As I sit to write down my observations and thoughts and experiences of World Domination Summit (WDS) 2015, I find it hard not to compare this year’s experience with last year’s. I didn’t expect them to be the same, yet I’m somewhat surprised by the differences.
Last year was about being part of something big. Of being connected, if loosely, to a broad community, a larger movement. Of being part of an extended global family, as AJ Jacobs put it, or of being part of a world record (my first), or of engaging in inspiring talk and learning sessions with thousands of others who share the same values of adventure, community, and service.
But this year’s event, for me, was smaller. It was less about the large things that went on, and more about the individual connections I made, or strengthened, or renewed.
Even the speakers this year were quieter, more introspective, more personal. Sure, there was inspiration, but there was also shared pain, personal tragedy, struggle. I heard several people reference this as “the Crying WDS” and they weren’t wrong. I did my share (okay, maybe more than my share… thanks to everyone who shared their tissues…)
This year’s event was less about the “big top” of WDS than it was about the “sideshow”—all of the smaller events and conversations and meetups that created a more personal connection for me than the main stage speakers did. My friend Ellen Watkins on the main stage, sharing her 52 in 52 and the rebirth of her art. Or my friend Mike Goncalves’s Entrepreneur Workout Sunday afternoon in the park, as 40 of us sweated and strained in the heat (I carried the sore muscles from that half-hour for the next three days…).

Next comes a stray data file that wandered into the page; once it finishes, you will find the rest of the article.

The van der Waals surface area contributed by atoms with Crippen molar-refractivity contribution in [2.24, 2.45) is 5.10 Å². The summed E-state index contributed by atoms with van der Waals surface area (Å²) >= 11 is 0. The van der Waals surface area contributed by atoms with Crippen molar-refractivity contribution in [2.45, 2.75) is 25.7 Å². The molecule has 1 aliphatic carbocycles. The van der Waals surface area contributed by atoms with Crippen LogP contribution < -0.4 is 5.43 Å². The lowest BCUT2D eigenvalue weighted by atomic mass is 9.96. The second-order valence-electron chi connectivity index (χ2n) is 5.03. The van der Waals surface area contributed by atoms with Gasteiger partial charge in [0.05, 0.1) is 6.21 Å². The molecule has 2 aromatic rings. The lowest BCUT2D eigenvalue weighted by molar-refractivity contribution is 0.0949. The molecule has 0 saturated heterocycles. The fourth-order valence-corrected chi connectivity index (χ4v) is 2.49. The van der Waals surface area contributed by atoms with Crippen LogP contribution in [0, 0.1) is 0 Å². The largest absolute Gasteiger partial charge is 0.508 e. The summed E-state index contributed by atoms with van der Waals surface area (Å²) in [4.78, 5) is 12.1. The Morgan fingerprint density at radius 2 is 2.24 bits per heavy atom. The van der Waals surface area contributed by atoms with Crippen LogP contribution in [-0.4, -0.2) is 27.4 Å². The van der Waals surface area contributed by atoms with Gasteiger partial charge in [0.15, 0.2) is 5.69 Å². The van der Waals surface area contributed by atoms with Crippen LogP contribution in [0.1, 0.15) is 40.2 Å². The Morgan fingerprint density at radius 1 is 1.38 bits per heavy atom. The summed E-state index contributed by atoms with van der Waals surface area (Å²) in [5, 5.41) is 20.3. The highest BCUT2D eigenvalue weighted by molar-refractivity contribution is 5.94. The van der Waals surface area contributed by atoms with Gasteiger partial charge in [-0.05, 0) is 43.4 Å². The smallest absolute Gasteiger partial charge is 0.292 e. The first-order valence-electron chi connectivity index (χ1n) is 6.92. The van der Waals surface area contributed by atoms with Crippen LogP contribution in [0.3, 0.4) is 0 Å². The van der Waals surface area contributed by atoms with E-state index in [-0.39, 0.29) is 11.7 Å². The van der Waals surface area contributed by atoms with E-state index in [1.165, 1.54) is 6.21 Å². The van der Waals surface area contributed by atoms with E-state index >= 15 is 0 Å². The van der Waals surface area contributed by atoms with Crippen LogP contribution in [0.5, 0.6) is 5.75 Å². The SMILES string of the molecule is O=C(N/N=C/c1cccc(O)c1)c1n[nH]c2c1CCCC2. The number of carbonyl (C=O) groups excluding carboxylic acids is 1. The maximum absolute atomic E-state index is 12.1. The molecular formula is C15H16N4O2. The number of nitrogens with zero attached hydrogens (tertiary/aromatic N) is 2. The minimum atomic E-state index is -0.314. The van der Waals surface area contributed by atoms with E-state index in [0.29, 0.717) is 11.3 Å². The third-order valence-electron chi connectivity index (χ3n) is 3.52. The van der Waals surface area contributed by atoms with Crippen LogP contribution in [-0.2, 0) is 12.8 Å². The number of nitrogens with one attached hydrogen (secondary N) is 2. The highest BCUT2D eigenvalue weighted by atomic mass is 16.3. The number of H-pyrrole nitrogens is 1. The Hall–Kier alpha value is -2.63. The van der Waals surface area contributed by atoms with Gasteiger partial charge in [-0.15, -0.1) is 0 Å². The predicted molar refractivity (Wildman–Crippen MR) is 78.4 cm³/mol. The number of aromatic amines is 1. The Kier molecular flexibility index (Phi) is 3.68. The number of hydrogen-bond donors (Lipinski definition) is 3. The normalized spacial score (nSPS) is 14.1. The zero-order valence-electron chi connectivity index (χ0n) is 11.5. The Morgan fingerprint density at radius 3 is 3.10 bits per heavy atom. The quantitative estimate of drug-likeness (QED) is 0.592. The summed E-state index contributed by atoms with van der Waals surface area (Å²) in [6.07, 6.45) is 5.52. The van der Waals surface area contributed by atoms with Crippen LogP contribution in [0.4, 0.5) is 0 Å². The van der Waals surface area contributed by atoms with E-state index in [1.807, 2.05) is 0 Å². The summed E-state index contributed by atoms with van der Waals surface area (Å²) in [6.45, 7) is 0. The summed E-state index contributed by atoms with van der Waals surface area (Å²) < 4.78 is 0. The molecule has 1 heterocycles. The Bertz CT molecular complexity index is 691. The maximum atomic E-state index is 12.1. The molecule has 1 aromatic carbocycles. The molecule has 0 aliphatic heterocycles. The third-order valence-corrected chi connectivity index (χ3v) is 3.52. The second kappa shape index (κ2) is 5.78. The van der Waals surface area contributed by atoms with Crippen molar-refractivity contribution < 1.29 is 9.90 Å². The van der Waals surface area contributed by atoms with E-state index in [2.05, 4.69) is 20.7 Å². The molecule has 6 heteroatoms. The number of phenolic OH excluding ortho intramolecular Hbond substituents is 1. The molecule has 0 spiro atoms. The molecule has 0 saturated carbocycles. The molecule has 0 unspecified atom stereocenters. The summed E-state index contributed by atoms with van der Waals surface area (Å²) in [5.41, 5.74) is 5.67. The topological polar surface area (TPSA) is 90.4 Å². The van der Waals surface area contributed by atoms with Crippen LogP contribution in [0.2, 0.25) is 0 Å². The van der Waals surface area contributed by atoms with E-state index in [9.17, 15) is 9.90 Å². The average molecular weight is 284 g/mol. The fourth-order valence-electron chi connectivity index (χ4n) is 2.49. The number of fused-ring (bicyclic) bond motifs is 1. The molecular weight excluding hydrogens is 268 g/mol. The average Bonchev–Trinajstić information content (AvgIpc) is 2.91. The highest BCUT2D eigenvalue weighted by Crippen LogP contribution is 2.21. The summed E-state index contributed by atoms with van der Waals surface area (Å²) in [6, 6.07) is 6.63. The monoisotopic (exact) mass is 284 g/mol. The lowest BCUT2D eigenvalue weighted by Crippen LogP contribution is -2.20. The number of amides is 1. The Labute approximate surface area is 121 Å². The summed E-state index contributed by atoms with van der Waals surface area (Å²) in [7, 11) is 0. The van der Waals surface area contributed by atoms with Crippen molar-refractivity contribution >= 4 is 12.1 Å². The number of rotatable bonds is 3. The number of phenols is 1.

And the highlight for me was the RYPL/Live Your Legend pre-party on Friday. It was the culmination of weeks of preparation, planning and coordination for me, with co-hosts Leah and Naz of RYPL, and Scott of Live Your Legend (whose World Tour kept him away from WDS this year), to make sure we created an event that served both communities well, even when one of our leaders wasn’t present. We carried the LYL torch for him, and for everyone else in the LYL and RYPL communities who couldn’t make it to WDS this year. Our event was among the best of the weekend (I attest humbly), because it wasn’t about the leaders of the community, it was about the community itself—the individuals who make it up—doing their own great work, and growing and becoming leaders themselves. (For a taste of what I mean, check out this amazing video put together by friend Troy Young.)
I think that was for me the essence of the whole event this year. It was less about awe and hero worship and inspiration than it was about doing the work and all the struggle and pain and joy that goes with it—whether that work is creating your art, or building your community, or being in service and helping others achieve their own dreams.
Chris announced that the 2016 WDS will be different. Only 1,000 tickets will be sold, instead of the 3,000 of the last several years. As Chris was explaining the change, he described the tickets as 500 for alumni, and 500 for new attendees. The 500 alumni tickets were sold out before the end of Sunday—within hours of that announcement. Now I fear that the 500 remaining tickets will go just as quickly, before the new attendees even have a chance to find out if WDS is what they need.
So I’ve decided that I’m not buying a WDS ticket for next year. I’m leaving my space open for someone new to experience the weekend, to become part of this community, to learn and grow and become inspired to do their own great work.
Not that I won’t be in Portland that weekend (I will). Not that I won’t experience WDS in some fashion (I will). I will be there, in Portland. I will be connecting with that community again, but in some new and different way. This year has taught me that I no longer want to be just a consumer of inspiration, but a creator of it.
I don’t know what yet, but I want to do something, build something—along with my WDS friends and others—to create a powerful and moving, both grand and intimate, WDS experience for the new folks who’ll attend next year.
I’m curious: If you attended WDS this year (and previous years), would you consider giving up your ticket so that someone new can attend? Please share why or why not in the comments.
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[photo courtesy of Peta Hopkins (cc)]